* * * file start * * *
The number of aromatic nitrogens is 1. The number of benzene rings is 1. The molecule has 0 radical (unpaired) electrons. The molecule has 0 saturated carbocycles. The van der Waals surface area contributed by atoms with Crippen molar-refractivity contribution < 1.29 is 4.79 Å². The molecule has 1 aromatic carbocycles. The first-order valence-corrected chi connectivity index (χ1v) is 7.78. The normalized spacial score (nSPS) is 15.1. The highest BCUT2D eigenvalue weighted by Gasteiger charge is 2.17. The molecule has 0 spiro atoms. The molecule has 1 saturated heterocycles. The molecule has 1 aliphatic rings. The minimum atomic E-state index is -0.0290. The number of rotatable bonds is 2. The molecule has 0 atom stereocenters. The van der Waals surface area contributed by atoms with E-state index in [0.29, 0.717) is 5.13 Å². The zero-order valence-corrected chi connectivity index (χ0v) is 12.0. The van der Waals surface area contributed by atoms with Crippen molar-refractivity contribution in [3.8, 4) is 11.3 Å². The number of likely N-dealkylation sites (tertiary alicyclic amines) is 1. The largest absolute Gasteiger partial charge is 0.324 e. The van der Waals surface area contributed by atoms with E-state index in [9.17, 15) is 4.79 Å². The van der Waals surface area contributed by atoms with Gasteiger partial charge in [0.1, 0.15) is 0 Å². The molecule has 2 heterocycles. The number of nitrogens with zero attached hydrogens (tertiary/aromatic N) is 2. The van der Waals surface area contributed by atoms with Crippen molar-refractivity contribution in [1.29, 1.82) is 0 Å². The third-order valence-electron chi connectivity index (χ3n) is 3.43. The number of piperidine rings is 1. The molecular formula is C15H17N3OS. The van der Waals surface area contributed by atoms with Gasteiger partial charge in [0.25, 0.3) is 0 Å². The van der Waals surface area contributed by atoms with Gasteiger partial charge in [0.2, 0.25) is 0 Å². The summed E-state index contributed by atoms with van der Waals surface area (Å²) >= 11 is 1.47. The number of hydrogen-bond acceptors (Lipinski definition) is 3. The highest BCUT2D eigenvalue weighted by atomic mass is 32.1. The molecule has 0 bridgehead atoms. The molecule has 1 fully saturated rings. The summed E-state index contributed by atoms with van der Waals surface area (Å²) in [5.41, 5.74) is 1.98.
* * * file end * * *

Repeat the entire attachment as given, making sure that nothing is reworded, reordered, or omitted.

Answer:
The number of aromatic nitrogens is 1. The number of benzene rings is 1. The molecule has 0 radical (unpaired) electrons. The molecule has 0 saturated carbocycles. The van der Waals surface area contributed by atoms with Crippen molar-refractivity contribution < 1.29 is 4.79 Å². The molecule has 1 aromatic carbocycles. The first-order valence-corrected chi connectivity index (χ1v) is 7.78. The normalized spacial score (nSPS) is 15.1. The highest BCUT2D eigenvalue weighted by Gasteiger charge is 2.17. The molecule has 0 spiro atoms. The molecule has 1 saturated heterocycles. The molecule has 1 aliphatic rings. The minimum atomic E-state index is -0.0290. The number of rotatable bonds is 2. The molecule has 0 atom stereocenters. The van der Waals surface area contributed by atoms with E-state index in [0.29, 0.717) is 5.13 Å². The zero-order valence-corrected chi connectivity index (χ0v) is 12.0. The van der Waals surface area contributed by atoms with Crippen molar-refractivity contribution in [3.8, 4) is 11.3 Å². The number of likely N-dealkylation sites (tertiary alicyclic amines) is 1. The largest absolute Gasteiger partial charge is 0.324 e. The van der Waals surface area contributed by atoms with E-state index in [9.17, 15) is 4.79 Å². The van der Waals surface area contributed by atoms with Gasteiger partial charge in [0.1, 0.15) is 0 Å². The molecule has 2 heterocycles. The number of nitrogens with zero attached hydrogens (tertiary/aromatic N) is 2. The van der Waals surface area contributed by atoms with Crippen molar-refractivity contribution in [1.29, 1.82) is 0 Å². The third-order valence-electron chi connectivity index (χ3n) is 3.43. The number of piperidine rings is 1. The molecular formula is C15H17N3OS. The van der Waals surface area contributed by atoms with Gasteiger partial charge in [0.25, 0.3) is 0 Å². The van der Waals surface area contributed by atoms with Gasteiger partial charge in [0.2, 0.25) is 0 Å². The summed E-state index contributed by atoms with van der Waals surface area (Å²) >= 11 is 1.47. The number of hydrogen-bond acceptors (Lipinski definition) is 3. The highest BCUT2D eigenvalue weighted by atomic mass is 32.1. The molecule has 0 bridgehead atoms. The molecule has 1 fully saturated rings. The summed E-state index contributed by atoms with van der Waals surface area (Å²) in [5.41, 5.74) is 1.98.